Among the many educational reforms that I think we ought to enact in the United States, and probably throughout the world, one of the most useful would be to begin teaching all students about probability and statistics. These should be taught at a far younger age than that at which most people begin to learn them—those that ever do. Most of us don’t get any exposure to the concepts until we go to university, if we do even there. My own first real, deep exposure to probability and statistics took place when I was in medical school…and I had a significant scientific background even before then.
Why should we encourage young people to learn about such seemingly esoteric matters? Precisely because they seem so esoteric to us. Statistics are quoted with tremendous frequency in the popular press, in advertising, and in social media of all sorts, but the general public’s understanding of them is poor. This appears to be an innate human weakness, not merely a failure of education. We learn basic arithmetic with relative ease, and even the fundamentals of Newtonian physics don’t seem too unnatural when compared with most people’s intuitions about the matter. Yet in the events of everyday life, statistics predominate. Even so seemingly straightforward a relation as the ideal gas law (PV=nRT, relating the volume, temperature, and pressure of a gas) is the product of the statistical effects of innumerable molecules interacting with each other. In this case, the shorthand works well enough, because the numbers involved are so vast, but in more ordinary interactions of humans with each other and with the world, we do not have numbers large enough to produce reliable, simplified formulae. We must deal with statistics and probability. If we do not, then we will fail to deal with reality as accurately as we could, which cannot fail to have consequences, usually bad ones. As I often say (paraphrasing John Mellencamp) “When you fight reality, reality always wins.” Continue reading “Odds are we should teach probability and statistics”
[Originally posted on robertelessar.com on July 20th, 2017]
On this 48th anniversary of the Apollo 11 moon landing, I want to talk a little bit about science, and how it, in principle, can apply to nearly every subject in life.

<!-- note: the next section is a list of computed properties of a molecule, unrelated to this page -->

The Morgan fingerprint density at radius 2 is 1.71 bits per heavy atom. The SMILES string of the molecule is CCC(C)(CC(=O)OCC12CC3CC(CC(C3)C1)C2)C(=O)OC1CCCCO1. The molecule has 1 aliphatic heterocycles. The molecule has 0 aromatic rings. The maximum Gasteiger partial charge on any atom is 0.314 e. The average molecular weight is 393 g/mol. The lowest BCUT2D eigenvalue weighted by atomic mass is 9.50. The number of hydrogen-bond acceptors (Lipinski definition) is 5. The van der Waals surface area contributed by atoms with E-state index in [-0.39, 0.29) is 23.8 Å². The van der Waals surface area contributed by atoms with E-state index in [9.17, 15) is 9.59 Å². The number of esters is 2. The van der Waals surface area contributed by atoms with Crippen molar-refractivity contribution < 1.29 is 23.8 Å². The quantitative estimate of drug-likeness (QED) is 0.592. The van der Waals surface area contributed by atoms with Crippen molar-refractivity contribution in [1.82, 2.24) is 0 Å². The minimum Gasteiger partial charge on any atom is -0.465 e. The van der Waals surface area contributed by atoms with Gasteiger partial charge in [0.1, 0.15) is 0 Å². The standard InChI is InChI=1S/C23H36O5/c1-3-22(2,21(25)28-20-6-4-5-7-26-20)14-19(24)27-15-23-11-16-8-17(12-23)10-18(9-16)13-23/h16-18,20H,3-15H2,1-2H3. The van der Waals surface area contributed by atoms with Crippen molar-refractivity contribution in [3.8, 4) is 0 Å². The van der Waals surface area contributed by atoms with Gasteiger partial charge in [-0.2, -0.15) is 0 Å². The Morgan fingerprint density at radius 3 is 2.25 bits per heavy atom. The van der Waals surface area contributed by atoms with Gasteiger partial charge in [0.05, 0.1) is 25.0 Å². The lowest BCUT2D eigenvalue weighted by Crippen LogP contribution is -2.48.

The word science is derived from Latin scientia, and earlier scire, which means “to know.” I am, as you might have guessed, a huge fan of science, and have in the past even been a practitioner of it. But science is not just a collection of facts, as many have said before me. Science is an approach to information, and more generally to reality itself, a blend of rationalism and empiricism that calls on us to apply reason to the phenomena which we find in our world and to understand, with increasing completeness, the rules by which our world operates. Personally, I think there are few—and possibly no—areas into which the scientific method cannot be applied to give us a greater understanding of, insight into, and control of, our world and our experience. Continue reading “In defense of scientism”
Below is the link to my very first “Iterations of Zero” video. I hope you’ll forgive the clunkiness; it is my first time using this function, I will try to learn and improve as I go.
I hope you enjoy it. TTFN!
Originally posted February 23, 2012
A very old friend of mine—that is, one I’ve known a long time, he’s no older than I am, and I hope I don’t yet count as “very” old—suggested that I write an article about what exactly black holes are. So, I thought about it, for all of about two seconds, and realized that black holes would be a great topic for a general science article. Continue reading “What Are Black Holes?”
Diabetes is an illness of which I suspect almost all adults in America are aware. I also suspect that most people know that it has something to do with high blood sugar and that having high blood sugar is a bad thing. Still, I imagine there are a fair few people out there who haven’t really got a lot more understanding of it than that—including some people who have the disease—because they haven’t really had it explained to them in terms they can follow. After all, doctors—of which I am one—don’t often take the time necessary to make sure that their patients fully understand the ins and outs of a disease process. Partly this is because, when one understands something on a very complex level, it seems like it’s going to take serious effort to explain it to someone who doesn’t have the same educational background. However, I think this is a failure of imagination and a bit of mental laziness on our part as doctors. The Nobel-Prize-winning physicist Richard Feynman used to prepare “freshman lectures” about physics subjects when laypeople asked him about topics they didn’t understand. If he found that he couldn’t prepare one, he recognized that failure as an indication that the subject wasn’t well-enough understood! Continue reading “Diabetes For Beginners – Part 1”